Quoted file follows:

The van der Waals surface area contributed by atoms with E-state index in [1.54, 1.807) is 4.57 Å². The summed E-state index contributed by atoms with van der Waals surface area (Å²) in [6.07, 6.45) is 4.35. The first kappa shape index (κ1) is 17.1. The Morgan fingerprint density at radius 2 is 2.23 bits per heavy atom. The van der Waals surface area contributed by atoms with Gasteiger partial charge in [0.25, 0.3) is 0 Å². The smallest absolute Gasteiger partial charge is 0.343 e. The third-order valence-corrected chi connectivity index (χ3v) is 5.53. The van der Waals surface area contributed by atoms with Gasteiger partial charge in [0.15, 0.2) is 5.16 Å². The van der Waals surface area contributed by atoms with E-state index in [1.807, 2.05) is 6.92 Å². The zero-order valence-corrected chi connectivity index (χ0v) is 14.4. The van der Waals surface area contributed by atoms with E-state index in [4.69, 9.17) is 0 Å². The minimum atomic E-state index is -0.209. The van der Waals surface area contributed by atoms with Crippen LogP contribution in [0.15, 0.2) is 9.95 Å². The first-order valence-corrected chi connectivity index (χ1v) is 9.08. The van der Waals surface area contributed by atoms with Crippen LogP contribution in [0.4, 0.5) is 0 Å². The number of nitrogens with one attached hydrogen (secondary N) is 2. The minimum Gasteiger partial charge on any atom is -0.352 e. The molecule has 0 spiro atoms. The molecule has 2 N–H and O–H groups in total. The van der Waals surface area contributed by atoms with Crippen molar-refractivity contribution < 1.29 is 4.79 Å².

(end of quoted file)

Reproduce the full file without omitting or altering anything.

The van der Waals surface area contributed by atoms with E-state index in [1.54, 1.807) is 4.57 Å². The summed E-state index contributed by atoms with van der Waals surface area (Å²) in [6.07, 6.45) is 4.35. The first kappa shape index (κ1) is 17.1. The Morgan fingerprint density at radius 2 is 2.23 bits per heavy atom. The van der Waals surface area contributed by atoms with Gasteiger partial charge in [0.25, 0.3) is 0 Å². The smallest absolute Gasteiger partial charge is 0.343 e. The third-order valence-corrected chi connectivity index (χ3v) is 5.53. The van der Waals surface area contributed by atoms with Gasteiger partial charge in [0.15, 0.2) is 5.16 Å². The van der Waals surface area contributed by atoms with E-state index in [1.807, 2.05) is 6.92 Å². The zero-order valence-corrected chi connectivity index (χ0v) is 14.4. The van der Waals surface area contributed by atoms with E-state index in [4.69, 9.17) is 0 Å². The minimum atomic E-state index is -0.209. The van der Waals surface area contributed by atoms with Crippen LogP contribution in [0.15, 0.2) is 9.95 Å². The first-order valence-corrected chi connectivity index (χ1v) is 9.08. The van der Waals surface area contributed by atoms with Crippen LogP contribution in [0.4, 0.5) is 0 Å². The number of nitrogens with one attached hydrogen (secondary N) is 2. The minimum Gasteiger partial charge on any atom is -0.352 e. The molecule has 0 spiro atoms. The molecule has 2 N–H and O–H groups in total. The van der Waals surface area contributed by atoms with Crippen molar-refractivity contribution < 1.29 is 4.79 Å².